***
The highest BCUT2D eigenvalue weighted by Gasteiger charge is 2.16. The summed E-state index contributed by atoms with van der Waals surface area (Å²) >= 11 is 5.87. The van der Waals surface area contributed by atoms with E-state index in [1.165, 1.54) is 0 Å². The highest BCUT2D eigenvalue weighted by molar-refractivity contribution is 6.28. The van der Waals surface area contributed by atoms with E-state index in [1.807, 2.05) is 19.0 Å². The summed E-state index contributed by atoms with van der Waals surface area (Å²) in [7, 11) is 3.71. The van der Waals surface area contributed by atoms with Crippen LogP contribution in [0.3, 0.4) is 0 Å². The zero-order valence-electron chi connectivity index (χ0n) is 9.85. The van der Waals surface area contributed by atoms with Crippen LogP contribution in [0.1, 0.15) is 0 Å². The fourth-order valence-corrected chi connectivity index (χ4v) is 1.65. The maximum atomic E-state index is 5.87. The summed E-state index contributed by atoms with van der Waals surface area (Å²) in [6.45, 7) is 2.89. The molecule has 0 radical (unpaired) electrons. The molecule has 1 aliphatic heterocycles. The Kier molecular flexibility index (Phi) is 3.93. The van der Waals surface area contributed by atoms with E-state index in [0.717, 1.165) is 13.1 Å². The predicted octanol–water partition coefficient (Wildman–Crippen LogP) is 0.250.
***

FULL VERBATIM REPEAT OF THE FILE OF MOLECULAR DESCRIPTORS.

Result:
The highest BCUT2D eigenvalue weighted by Gasteiger charge is 2.16. The summed E-state index contributed by atoms with van der Waals surface area (Å²) >= 11 is 5.87. The van der Waals surface area contributed by atoms with E-state index in [1.165, 1.54) is 0 Å². The highest BCUT2D eigenvalue weighted by molar-refractivity contribution is 6.28. The van der Waals surface area contributed by atoms with E-state index in [1.807, 2.05) is 19.0 Å². The summed E-state index contributed by atoms with van der Waals surface area (Å²) in [7, 11) is 3.71. The van der Waals surface area contributed by atoms with Crippen LogP contribution in [0.3, 0.4) is 0 Å². The zero-order valence-electron chi connectivity index (χ0n) is 9.85. The van der Waals surface area contributed by atoms with Crippen LogP contribution in [0.1, 0.15) is 0 Å². The fourth-order valence-corrected chi connectivity index (χ4v) is 1.65. The maximum atomic E-state index is 5.87. The summed E-state index contributed by atoms with van der Waals surface area (Å²) in [6.45, 7) is 2.89. The molecule has 0 radical (unpaired) electrons. The molecule has 1 aliphatic heterocycles. The Kier molecular flexibility index (Phi) is 3.93. The van der Waals surface area contributed by atoms with E-state index in [0.717, 1.165) is 13.1 Å². The predicted octanol–water partition coefficient (Wildman–Crippen LogP) is 0.250.